Iatrogenic Creutzfeldt-Jakob Disease from Commercial Cadaveric Human Growth Hormone
Brian S. Appleby , Mei Lu, Alberto Bizzi, Michael D. Phillips, Sally M. Berri, Madeleine D. Harbison, and Lawrence B. Schonberger
Author affiliations: Cleveland Clinic Foundation, Cleveland, Ohio, USA (B.S. Appleby, M. Lu, M.D. Phillips); Instituto Clinico Humanitas,Milan, Italy (A. Bizzi); Case Western Reserve University, Cleveland (S.M. Berri); Mount Sinai School of Medicine, New York, New York, USA (M.D. Harbison); Centers for Disease Control and Prevention, Atlanta, Georgia, USA (L.B. Schonberger)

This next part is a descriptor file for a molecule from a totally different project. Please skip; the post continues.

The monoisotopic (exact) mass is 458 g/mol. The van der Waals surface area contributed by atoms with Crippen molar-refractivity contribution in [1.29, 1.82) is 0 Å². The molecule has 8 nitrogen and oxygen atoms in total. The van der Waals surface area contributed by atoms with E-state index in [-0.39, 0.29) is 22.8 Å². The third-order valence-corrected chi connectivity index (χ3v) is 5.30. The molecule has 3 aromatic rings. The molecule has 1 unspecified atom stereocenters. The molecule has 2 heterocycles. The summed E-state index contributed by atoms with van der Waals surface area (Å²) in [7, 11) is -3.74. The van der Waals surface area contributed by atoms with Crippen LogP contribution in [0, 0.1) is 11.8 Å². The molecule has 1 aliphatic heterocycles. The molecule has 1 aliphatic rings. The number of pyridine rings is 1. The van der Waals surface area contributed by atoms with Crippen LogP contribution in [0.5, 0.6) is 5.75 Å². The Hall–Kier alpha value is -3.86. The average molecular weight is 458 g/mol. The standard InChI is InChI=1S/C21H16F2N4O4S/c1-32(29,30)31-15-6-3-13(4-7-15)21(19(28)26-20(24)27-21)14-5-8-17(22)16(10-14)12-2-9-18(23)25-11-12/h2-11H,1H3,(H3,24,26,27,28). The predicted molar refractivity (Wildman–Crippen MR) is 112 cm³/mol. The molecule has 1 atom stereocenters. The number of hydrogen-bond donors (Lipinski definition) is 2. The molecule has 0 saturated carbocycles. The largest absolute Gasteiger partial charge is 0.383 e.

Figure. . . Maps showing axial fluid attenuated inversion recovery (FLAIR), diffusion-weighted imaging (DWI), and apparent diffusion coefficient (ADC) at the level of the basal nuclei (top row) and dorsal frontoparietal cortex (bottom row) of the brain of a 33.8-year-old man with agenesis of the corpus callosum, schizencephaly, and heterotopia. Note the symmetrical DWI signal hyperintensities in the striatum and dorsomedial part of the thalami. In addition, DWI signal hyperintensities occurred in the cingulate, precuneus and in the dysplastic gray matter along the anterior lips of the schizencephalic clefts at the level of the precentral gyri. The signal abnormalities are associated with decreased diffusivity on ADC maps and are much less prominent on FLAIR images. These findings are highly suggestive of Creutzfeldt-Jakob disease.
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